John W. Parks IV, pictured at left, is a Professor of Percussion at Florida State University. He was one of my favorite people during my time as an undergraduate student at Northwestern University. I played drums in the marching band there for four years.
That's me on the right side of the photo below, see the red arrow. I clearly wasn't bending my knees enough compared to the other “quad” players (or they were bending their knees too much, ha ha). We didn't normally do that. But it was somehow part of the band's performance that week.
John was a graduate student during that time and served as the marching band drumline instructor for two of those years.
He was a coach, a teacher, and a mentor for us. There were times when John yelled at us, but he was never insulting or belittling. He wanted us to do better. He knew we could play better. He pushed us. But it came from a place of respect and caring.
I remember him yelling after we had played something in rehearsal, saying simply:
“Play it again! BETTER!”
That might not sound like the most helpful coaching. But, sometimes, what you need is repetition. You reflect on what you know you messed up or could have done better. He did more than yell, of course. He demonstrated technique and showed us what to do. He was a great coach.
John shared in our success. If I remember him yelling at us, I also remember him getting really excited, jumping up and down on the sidelines when we nailed it during a halftime performance. There was joy in that sense of accomplishment and getting there sometimes required John pushing us.
John recently wrote an op-ed piece in the Tallahassee Democrat paper. Poking the bear and criticizing anything involving Florida State football isn't the pathway to popularity in that town.
John writes, in part:
My 8-year-old son is obsessed with college football, watching games with me every weekend. On several occasions he was able to lip-read everything coaches screamed at players and officials. It started a conversation.
“Dad, why do coaches yell at the players with the f-word?”
“That's a good question.”
“Do you yell at your students like that?”
“Absolutely not. I respect them, and they respect me. That respect is not based on fear and intimidation.”
“Fear and what?”
Dr. W. Edwards Deming wrote about driving out fear from the workplace. I think that's a really important concept for our organizations today. There's so much dysfunction that results from fear and intimidation. Fear leads to people hiding problems and covering things up… which prevents improvement.
As I've blogged about (including here), the culture of fear and intimidation that I experienced at General Motors 20 years ago wasn't productive. It didn't lead to improvement. Yelling, screaming, spitting, and cursing didn't help improve anything.
I've written about this before in the context of college football:
In this article, John adds:
“I never speak to my students in any other way than with deference, even when I might be upset. If I were to act like many of these coaches do, I am sure I would be fired. And rightly so.”
Like said, John, at times, yelled at us… but that was almost 25 years ago. We've all grown and matured since then. Like I said before, I never thought John was abusive or at all out of line. He acted like we were all part of team, rather than being our superior.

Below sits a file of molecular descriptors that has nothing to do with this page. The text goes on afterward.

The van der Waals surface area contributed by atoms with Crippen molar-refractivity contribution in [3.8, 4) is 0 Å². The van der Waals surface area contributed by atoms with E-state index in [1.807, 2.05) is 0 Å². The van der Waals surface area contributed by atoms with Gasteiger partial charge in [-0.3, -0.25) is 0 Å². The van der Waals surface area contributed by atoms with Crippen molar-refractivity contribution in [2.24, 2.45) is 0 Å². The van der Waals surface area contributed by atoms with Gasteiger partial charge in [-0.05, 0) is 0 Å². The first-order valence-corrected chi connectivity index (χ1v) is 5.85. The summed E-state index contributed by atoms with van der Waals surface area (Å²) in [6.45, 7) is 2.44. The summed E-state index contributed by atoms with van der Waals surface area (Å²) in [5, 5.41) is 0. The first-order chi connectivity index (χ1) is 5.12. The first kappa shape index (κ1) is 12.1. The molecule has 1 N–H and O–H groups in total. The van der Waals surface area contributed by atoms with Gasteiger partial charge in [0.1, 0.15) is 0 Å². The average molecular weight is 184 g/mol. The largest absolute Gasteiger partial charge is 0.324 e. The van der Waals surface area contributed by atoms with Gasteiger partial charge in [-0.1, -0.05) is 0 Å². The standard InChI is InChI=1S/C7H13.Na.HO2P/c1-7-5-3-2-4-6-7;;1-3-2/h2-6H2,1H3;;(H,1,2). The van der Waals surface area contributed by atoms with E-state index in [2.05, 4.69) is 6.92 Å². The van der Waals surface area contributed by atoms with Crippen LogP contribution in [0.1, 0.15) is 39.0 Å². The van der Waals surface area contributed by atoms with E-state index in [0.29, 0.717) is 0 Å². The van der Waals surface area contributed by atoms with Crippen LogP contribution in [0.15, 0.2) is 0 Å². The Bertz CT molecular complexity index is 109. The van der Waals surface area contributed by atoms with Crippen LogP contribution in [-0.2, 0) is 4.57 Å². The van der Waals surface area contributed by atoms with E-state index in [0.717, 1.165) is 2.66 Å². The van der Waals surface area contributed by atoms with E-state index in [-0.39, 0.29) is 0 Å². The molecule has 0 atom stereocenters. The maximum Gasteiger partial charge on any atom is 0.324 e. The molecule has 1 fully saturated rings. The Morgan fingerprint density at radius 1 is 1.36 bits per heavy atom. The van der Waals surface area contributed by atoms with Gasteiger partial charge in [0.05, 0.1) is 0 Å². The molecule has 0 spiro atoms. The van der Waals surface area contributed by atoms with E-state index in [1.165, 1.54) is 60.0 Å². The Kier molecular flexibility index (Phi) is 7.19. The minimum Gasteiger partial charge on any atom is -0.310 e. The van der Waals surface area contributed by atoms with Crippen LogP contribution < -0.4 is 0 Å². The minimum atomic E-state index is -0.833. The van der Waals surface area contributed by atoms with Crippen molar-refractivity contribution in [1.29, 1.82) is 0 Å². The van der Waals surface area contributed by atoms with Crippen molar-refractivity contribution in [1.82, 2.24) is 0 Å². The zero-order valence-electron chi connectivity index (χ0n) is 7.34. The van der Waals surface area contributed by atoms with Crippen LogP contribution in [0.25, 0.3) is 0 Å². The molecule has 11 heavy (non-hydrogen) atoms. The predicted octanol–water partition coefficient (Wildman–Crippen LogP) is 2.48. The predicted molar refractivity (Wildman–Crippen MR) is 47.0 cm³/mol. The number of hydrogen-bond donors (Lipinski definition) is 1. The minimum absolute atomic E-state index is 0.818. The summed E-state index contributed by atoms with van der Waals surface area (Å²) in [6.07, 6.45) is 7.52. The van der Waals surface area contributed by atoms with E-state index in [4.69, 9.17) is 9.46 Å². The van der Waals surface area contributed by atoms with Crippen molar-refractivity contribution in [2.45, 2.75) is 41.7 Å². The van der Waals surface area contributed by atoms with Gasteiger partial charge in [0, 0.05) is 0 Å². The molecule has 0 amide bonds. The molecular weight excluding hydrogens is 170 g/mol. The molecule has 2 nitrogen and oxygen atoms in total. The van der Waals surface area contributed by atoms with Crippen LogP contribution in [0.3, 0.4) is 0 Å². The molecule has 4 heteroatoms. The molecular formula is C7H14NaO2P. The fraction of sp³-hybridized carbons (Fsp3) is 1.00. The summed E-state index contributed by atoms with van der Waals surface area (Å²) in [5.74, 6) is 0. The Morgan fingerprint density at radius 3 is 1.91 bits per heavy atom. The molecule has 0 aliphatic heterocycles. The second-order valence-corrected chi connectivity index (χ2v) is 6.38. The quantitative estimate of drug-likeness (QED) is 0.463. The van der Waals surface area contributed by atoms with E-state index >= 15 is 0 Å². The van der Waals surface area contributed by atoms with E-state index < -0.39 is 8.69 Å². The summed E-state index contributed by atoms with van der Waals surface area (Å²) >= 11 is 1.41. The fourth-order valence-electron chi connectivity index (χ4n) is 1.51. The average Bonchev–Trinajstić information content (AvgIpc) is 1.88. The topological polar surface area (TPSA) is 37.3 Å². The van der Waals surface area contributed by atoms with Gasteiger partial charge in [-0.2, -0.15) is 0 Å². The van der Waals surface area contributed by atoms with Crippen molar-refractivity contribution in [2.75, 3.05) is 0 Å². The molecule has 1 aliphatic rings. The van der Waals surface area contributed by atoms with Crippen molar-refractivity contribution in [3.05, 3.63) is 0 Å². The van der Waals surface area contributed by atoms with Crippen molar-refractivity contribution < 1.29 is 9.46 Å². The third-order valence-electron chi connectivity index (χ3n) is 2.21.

“I think we can do better.”
I think he also raises a good point that yelling and screaming often occurs in high-pressure settings. That's not an excuse, but it's an explanation. When I was at GM, leaders there would explain their bad behavior as something they were taught (through experience… that sort of bad behavior tends to get passed on or flows downhill, as they say).
Now, I've rarely seen people yell and scream in healthcare settings. It probably doesn't happen as much in modern factories. It's not a Lean behavior.
Hospitals often make excuses for surgeons or others who behave badly. They look the other way. They rationalize why harmful and disrespectful behavior isn't that bad. They too often don't want to lose the surgeon and the revenue they bring in. Thankfully, some hospitals are cracking down on that.
It's interesting to think about the need for other types of culture change and how organizations react when the issue is raised.
People resist and get defensive when somebody speaks an ugly truth (such as the fact that too many patients are harmed by preventable errors). There's often a backlash that occurs when somebody pushes, say, the need for a better patient safety culture in healthcare.
In this video, John reads some of the, um, feedback that he received from his piece. He has a good sense of humor about it:
If you read the book Leadership on the Line by Harvard professor Ronald Heifetz, he writes about how organizations will often turn on a change agent. Those invested in the status quo will often attack the messenger, as I think happened with John. They aren't debating the point (that football coaches shouldn't scream and curse)… they're attacking him personally. At least he can laugh at it.
What do you think? I should blog it again… BETTER?
Did you like this post? Make sure you don't miss a post or podcast — Subscribe to get notified about posts via email daily or weekly.
Check out my latest book, The Mistakes That Make Us: Cultivating a Culture of Learning and Innovation: